Age (years)
  Mean (SD)65.4 (10.77)61.2 (9.53)63.6 (10.44)<0.0001
  Median65.361.263.1
  n254193447
Gender, n (%)0.549
  Male172 (67.5%)128 (64.6%)300 (66.2%)
  Female83 (32.5%)70 (35.4%)153 (33.8%)
Race, n (%)0.0256
  Asian03 (1.5%)3 (0.7%)
  Black or African American34 (13.3%)26 (13.0%)60 (13.2%)
  Hispanic or Latino04 (2.0%)4 (0.9%)
  White181 (71.0%)145 (72.5%)326 (71.6%)
  Other3 (1.2%)03 (0.7%)
  Not in Record37 (14.5%)22 (11.0%)59 (13.0%)
Marital Status Category, n (%)0.4246
  Married/Living together165 (64.7%)137 (68.5%)302 (66.4%)
  Not Married/Not Living together90 (35.3%)63 (31.5%)153 (33.6%)
Table 2

Disease characteristics at initial diagnosis

Community (N = 255)Academic (N = 200)Overall (N = 455)P-value
Metastatic Sites*, n(%)
  Brain14 (5.5%)4 (2.0%)18 (4.0%)0.058
  Lung128 (50.2%)103 (51.5%)231 (50.8%)0.782
  Liver35 (13.7%)33 (16.5%)68 (14.9%)0.410
  Bone99 (38.8%)50 (25.0%)149 (32.7%)0.0018
  Other107 (42.0%)65 (32.5%)172 (37.8%)0.0389
Total Number of Metastatic Sites0.0016
  Mean (SD)1.6 (0.9)1.4 (0.67)1.5 (0.84)
  Median (range)1 (1, 5)1 (1,4)1 (1,5)
n254140394
Histologic Type of RCC*, n (%)
  Chromophobe3 (1.2%)8 (4.0%)11 (2.4%)0.066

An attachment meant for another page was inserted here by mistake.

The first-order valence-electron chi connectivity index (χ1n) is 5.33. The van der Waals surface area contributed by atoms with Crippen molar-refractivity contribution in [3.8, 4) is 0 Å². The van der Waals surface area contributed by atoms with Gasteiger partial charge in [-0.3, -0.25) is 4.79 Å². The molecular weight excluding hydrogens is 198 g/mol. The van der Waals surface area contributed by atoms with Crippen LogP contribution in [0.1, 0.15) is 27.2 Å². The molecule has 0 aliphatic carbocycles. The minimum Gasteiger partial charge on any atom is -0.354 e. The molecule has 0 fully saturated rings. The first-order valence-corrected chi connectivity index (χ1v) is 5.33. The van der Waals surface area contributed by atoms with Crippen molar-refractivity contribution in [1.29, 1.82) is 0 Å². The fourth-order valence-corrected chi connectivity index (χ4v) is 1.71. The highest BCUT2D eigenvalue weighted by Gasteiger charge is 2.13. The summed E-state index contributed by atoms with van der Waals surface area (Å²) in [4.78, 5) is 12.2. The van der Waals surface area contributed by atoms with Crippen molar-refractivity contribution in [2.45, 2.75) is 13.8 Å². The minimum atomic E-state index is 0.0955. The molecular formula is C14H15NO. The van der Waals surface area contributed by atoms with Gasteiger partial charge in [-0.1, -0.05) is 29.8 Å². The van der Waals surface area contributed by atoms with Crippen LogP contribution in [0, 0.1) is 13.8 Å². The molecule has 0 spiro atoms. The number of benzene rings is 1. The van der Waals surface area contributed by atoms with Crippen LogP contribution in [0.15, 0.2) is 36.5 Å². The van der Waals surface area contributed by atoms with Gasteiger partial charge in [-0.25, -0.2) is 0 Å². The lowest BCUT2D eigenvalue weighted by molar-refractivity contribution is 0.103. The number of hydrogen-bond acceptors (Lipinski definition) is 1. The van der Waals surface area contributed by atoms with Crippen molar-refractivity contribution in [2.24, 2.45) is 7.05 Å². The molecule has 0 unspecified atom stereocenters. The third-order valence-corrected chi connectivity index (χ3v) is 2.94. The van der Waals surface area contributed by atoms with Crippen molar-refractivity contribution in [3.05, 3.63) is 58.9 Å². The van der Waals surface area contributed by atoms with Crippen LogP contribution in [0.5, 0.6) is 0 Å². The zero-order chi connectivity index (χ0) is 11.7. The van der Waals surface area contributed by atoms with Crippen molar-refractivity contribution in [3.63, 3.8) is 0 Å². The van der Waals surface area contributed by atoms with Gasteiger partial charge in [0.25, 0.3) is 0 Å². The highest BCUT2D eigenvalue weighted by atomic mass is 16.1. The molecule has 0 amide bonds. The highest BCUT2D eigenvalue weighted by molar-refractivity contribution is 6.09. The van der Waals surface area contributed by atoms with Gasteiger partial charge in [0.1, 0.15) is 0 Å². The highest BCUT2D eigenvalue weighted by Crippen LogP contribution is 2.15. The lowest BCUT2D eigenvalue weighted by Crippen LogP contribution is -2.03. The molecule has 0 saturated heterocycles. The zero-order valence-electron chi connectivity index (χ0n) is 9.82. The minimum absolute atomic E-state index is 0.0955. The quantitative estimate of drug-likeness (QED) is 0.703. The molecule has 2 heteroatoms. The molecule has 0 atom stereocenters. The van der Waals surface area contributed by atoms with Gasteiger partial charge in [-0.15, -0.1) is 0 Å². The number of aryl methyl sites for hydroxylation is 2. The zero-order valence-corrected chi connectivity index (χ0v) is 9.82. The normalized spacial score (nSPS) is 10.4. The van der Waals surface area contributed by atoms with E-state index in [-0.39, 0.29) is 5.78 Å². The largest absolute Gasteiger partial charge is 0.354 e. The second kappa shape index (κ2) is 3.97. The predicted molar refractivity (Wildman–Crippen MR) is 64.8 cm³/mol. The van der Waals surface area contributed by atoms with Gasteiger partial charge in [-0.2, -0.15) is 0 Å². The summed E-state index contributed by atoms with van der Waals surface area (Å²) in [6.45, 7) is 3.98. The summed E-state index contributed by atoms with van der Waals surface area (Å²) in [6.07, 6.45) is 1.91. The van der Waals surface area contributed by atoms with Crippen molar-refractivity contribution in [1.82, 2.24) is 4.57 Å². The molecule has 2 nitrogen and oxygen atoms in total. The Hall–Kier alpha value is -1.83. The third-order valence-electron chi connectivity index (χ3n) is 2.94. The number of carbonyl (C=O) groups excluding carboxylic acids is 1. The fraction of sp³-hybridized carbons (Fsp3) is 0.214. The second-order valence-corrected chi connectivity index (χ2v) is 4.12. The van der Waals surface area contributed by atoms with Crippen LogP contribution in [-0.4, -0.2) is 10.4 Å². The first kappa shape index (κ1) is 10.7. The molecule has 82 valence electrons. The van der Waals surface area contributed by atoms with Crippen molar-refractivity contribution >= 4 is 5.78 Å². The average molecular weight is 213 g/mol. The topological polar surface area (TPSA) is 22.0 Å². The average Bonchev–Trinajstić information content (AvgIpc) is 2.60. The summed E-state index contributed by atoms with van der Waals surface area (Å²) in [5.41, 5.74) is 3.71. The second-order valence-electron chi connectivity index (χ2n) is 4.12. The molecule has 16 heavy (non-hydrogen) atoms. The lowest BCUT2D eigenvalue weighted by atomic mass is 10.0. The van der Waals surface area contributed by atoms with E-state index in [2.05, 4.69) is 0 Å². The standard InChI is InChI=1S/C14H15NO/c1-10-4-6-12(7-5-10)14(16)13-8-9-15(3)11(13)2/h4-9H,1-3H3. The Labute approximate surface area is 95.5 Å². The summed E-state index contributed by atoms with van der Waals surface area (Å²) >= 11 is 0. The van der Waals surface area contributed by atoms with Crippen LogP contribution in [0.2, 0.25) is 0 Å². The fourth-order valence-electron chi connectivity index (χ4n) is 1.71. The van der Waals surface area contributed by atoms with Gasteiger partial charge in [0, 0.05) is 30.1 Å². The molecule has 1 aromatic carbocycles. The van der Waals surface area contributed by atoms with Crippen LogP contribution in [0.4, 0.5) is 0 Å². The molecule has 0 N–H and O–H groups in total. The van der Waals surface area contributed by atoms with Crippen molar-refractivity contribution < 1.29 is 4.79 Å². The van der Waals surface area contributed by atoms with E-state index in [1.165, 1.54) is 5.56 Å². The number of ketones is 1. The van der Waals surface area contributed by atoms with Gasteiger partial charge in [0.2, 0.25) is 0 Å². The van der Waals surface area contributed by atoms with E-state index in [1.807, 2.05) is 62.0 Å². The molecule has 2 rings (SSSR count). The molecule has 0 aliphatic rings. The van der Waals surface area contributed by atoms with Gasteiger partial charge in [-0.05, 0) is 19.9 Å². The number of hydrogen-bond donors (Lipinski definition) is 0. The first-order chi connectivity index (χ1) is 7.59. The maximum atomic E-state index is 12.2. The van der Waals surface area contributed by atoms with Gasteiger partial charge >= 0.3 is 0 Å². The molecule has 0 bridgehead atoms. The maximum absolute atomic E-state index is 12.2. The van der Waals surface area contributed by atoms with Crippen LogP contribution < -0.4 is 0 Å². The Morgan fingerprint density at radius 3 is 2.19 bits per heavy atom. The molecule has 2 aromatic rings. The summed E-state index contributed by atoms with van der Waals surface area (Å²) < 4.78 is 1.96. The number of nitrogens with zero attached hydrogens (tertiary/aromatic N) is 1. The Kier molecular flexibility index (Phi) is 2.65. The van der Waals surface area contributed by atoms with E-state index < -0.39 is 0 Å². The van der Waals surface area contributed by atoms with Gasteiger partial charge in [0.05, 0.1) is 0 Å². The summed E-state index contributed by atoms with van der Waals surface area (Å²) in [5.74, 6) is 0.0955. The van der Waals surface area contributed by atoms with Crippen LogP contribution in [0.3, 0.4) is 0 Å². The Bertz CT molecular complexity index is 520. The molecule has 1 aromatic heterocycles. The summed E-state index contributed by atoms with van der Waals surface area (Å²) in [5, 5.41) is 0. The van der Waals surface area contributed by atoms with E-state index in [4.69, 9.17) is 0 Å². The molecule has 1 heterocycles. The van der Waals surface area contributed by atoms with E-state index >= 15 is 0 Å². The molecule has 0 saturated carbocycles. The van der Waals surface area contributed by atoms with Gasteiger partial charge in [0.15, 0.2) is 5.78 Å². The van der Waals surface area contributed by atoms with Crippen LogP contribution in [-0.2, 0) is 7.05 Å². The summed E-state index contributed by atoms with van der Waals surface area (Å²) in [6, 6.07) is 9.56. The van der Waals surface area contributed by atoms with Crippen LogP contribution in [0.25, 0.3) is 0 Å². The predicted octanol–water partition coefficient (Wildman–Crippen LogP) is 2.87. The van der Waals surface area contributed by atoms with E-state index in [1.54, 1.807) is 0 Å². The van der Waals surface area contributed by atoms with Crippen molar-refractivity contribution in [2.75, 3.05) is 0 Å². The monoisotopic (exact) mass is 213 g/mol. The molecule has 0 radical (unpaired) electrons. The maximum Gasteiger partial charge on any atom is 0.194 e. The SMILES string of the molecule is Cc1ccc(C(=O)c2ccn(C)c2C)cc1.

Clear cell157 (61.6%)142 (71.0%)299 (65.7%)0.035
  Collecting duct2 (0.8%)2 (1.0%)4 (0.9%)1.0
  Oncocytoma1 (0.4%)1 (0.5%)2 (0.4%)1.0
  Papillary11 (4.3%)10 (5.0%)21 (4.6%)0.72913
  Sarcomatoid features11 (4.3%)10 (5.0%)21 (4.6%)0.72913
  Unclassified1 (0.4%)01 (0.2%)1.0
  Other13 (5.1%)3 (1.5%)16 (3.5%)1.0
  Unknown/not documented66 (25.9%)45 (22.5%)111 (24.4%)0.40439
Composite Performance Status, n (%)0.4673
  Impaired33 (12.9%)21 (10.5%)54 (11.9%)
  Not Impaired, or not present222 (87.1%)179 (89.5%)401 (88.1%)
Fuhrman Grade, n (%)0.0036
  II31 (12.3%)47 (25.5%)78 (17.9%)
  III60 (23.8%)44 (23.9%)104 (23.9%)
  IV29 (11.5%)16 (8.7%)45 (10.3%)
Unknown/Not documented132 (52.4%)77 (41.8%)209 (47.9%)
Surgical Procedures*, n (%)
  Nephrectomy166 (65.1%)164 (82.0%)330 (72.5%)0.00006
  Partial nephrectomy3 (1.2%)5 (2.5%)8 (1.8%)0.475
  Nodal Dissection016 (8.0%)16 (3.5%)<0.00001
  Cryotherapy/RFA1 (0.4%)01 (0.2%)1.0
  Metastectomy23 (9.0%)6 (3.0%)29 (6.4%)0.009